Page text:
Multisensory integration (MSI) of emotion has been increasingly recognized as an essential element of schizophrenic patients' impairments, leading to the breakdown of their interpersonal functioning. The present review provides an updated synopsis of schizophrenics' MSI abilities in emotion processing by examining relevant behavioral and neurological research. Existing behavioral studies have adopted well-established experimental paradigms to investigate how participants understand multisensory emotion stimuli, and interpret their reciprocal interactions. Yet it remains controversial with regard to congruence-induced facilitation effects, modality dominance effects, and generalized vs specific impairment hypotheses. Such inconsistencies are likely due to differences and variations in experimental manipulations, participants' clinical symptomatology, and cognitive abilities. Recent electrophysiological and neuroimaging research has revealed aberrant indices in event-related potential (ERP) and brain activation patterns, further suggesting impaired temporal processing and dysfunctional brain regions, connectivity and circuities at different stages of MSI in emotion processing. The limitations of existing studies and implications for future MSI work are discussed in light of research designs and techniques, study samples and stimuli, and clinical applications.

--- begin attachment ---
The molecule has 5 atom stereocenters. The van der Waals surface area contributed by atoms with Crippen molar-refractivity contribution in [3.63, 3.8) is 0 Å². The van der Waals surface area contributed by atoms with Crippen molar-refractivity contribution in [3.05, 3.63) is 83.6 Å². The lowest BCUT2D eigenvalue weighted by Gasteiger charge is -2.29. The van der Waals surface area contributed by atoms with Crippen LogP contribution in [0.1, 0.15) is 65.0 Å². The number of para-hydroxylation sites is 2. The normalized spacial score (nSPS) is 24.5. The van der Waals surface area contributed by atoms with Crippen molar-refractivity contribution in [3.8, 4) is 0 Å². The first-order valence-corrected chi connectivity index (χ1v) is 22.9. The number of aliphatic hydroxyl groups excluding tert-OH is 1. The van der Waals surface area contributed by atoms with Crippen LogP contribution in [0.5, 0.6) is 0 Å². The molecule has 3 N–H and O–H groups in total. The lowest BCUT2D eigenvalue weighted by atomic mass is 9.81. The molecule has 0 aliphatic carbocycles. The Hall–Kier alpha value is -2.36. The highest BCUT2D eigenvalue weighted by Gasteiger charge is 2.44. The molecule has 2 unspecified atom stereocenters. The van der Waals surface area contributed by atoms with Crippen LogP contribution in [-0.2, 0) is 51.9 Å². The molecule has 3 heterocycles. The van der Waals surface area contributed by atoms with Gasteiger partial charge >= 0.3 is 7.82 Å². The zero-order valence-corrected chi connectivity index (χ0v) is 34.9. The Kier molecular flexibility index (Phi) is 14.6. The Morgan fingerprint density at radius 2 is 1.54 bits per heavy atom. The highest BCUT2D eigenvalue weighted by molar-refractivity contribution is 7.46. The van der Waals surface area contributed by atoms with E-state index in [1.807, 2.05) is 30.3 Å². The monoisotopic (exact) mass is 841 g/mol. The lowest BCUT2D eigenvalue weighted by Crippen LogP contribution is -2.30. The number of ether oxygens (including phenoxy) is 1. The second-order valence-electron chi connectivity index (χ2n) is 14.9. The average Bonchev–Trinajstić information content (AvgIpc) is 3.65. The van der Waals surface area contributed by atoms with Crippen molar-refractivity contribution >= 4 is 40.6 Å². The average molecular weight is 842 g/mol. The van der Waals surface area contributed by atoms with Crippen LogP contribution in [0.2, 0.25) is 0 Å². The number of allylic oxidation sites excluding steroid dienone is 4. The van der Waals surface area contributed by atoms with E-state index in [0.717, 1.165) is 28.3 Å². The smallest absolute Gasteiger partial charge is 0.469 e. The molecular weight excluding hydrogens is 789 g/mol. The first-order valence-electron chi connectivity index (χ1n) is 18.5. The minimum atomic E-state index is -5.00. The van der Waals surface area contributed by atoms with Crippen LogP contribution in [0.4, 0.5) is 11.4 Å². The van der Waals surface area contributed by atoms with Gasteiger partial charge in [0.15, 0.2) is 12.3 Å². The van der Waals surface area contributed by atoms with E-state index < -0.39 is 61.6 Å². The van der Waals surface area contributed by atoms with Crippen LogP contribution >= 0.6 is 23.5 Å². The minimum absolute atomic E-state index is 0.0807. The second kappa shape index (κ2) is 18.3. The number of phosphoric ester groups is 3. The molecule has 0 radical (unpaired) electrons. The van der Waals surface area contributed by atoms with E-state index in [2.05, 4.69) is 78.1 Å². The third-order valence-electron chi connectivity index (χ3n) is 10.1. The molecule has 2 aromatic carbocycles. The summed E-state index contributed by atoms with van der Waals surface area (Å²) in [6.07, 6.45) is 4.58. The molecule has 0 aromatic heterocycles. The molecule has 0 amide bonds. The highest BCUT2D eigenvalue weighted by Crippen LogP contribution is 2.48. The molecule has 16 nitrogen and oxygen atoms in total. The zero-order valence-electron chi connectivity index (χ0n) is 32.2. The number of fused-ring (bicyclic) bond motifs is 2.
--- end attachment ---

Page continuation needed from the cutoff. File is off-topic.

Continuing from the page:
Bibliographical noteFunding Information:
This study was supported by grants from the major project of National Social Science Foundation of China (18ZDA293). Zhang additionally received the Brain Imaging Grant and Grand Challenges Exploratory Research Grant from the University of Minnesota in support of the international collaboration. We also thank the anonymous reviewers for providing us with insightful suggestions to improve our review, and the editors for efficient handling and professional editing of our manuscript.
© Koninklijke Brill NV, Leiden, 2020
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- Multisensory integration (MSI)